Yesterday, I had a great, if rushed, conversation with Nokia's Browser Master, Franklin Davis (nice bio on this page). Franklin has been deep into mobile browser and Web technologies for a very long time and I like to go to him for insight into where things are going. His big thing now is the Nokia Open Source S60 Browser that is based on the same code as Safari from Apple. I've been using the browser on my N93, but it's also available on a bunch of other more recent S60 phones, if are lucky enough to get one. It's really the fullest browser on a mobile, allowing you to do a lot more than most PC-based browsers only a few years ago.
But, here comes my blindspot*: As you may have noticed from reading my site, I am not too fond of passive mobile browsing or content consumption. And, talking to Franklin, I was wondering how to put my thoughts in a positive light, since he's a 'browser' guy. After talking with him and then doing some more thinking today, I have better positioned the S60 OSS Browser in my model of the mobile world.
We are not consumers. We are active participants in our life.
The mobile has taken communication and sharing to a new level for humanity. The two most used features of a mobile phone are voice and text messaging - communication. Unfortunately, most mobile service providers think all we want to do is sit and watch TV, download ring tones and wall papers, and, yes, browse information. Eh, that doesn't fit my idea of the Mobile Lifestyle.
If the survivors of Web 1.0 and the poster children of Web 2.0 are any indication, even on the PC-based Web, people aren't just passively consuming. Ebay and Amazon are not about consuming, but connecting via an enabling platform. Google is not about browsing, but about seeking and finding answers to our questions. Flickr is not about browsing, but about sharing images of our life. On-line journals and logs are not about browsing, but about communicating intimately.
Then what is the fascination with mobile browsing? I want mobile cognecting, sharing, finding, interacting.
I admitted to Franklin that I really don't think it's about full access to Web content, but full access to Web services. I think a full browser on a mobile phone that enables browsing of full Web sites is nice. It's part of a continuum from simple sites that are mobile-savvy, to mobile-friendly (they don't break on a mobile browser), to all the millions of old and current sites that ignore the mobile. And, it's surely a better option than .mobi (which Franklin and I didn't discuss) and maybe transcoders (which we did discuss and Franklin is aware of the legal issues brought up by Scott Rafer and Dave Harper).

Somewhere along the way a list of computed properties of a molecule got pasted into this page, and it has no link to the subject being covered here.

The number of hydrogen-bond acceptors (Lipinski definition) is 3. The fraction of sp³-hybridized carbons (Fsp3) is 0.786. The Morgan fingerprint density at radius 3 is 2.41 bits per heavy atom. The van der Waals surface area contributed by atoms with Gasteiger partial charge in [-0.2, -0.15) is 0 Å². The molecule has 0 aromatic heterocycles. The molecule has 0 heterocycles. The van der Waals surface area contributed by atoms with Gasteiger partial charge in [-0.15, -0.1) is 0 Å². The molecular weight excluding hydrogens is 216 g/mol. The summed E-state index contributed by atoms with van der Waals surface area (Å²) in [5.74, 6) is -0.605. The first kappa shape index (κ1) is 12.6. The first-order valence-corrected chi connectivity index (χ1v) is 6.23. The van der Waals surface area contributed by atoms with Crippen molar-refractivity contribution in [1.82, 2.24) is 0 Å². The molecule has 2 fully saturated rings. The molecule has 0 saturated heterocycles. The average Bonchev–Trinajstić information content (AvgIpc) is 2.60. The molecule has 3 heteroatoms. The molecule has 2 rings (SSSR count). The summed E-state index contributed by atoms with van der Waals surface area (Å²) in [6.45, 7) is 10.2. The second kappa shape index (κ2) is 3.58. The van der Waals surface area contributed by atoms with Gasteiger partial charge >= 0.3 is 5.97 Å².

Furthermore, my head lately has been in low-end, mass-market phones with simpler browsers, so full browsing is not part of my daily thoughts. On my mind, when it comes to the mobile browser, are the kind of services, like Winksite, that create a helping intermediary between the capabilities of my phone and the services I want to reach. On my mind, is not the 10s of million S60 phones, but the 100s of millions basic phones with no access to Web services.
Words of wisdom
Franklin and I have had many discussions of this sort over the past years and I can sometimes see his influence in my thoughts. Nonetheless, it pleased me when, once again, it turned out we were of the same mind - his vision is to have the best mobile browser out there so that mobiles no longer have to be second-class citizens on the Web, so that mobile users can interact with all the services out there, so that, as more mobiles actively and interactively use the Web, the Web will have to become mobile-savvy.
He envisions a two-prong approach of 1) evangelizing this versatile browser and what it can do - convincing folks to become mobile-savvy, and 2) increase the numbers of mobile phones accessing the Web in general - to wake people up to the rapidly growing numbers of phones accessing their sites and hence convince folks to become mobile-savvy.
And, in response to some of my desires as to how I would like to interact with the Web from my mobile (and not just browse), he let me in on some current and future developments. I'm not sure what is public of not, so just a tease right now - sorry. Suffice it to say, Franklin is part of a cool team that has a long-term vision of how mobile phones will interact with Web services in the future.
Model holding steady
I can still say that I am not so keen on mobile browsing. Nonetheless, my idea of the mobile Web is well within the plans Franklin and the browser team have. Indeed, the browser team is not really building a browser, but a tool to interact with the Web, with the same freedom and flexibility I have from my PC.
Maybe Franklin and team should no longer call it a 'browser', that's too passive and misleading, considering their vision. What could it be called? Hmm. :-)
*I call a 'blindspot' anything I don't get or think others don't get, basically trying understand why I don't agree with the general consensus. Click here for other blindspots I have written about. Sadly, I have a long list of other blindspots of mine that I still want to write about.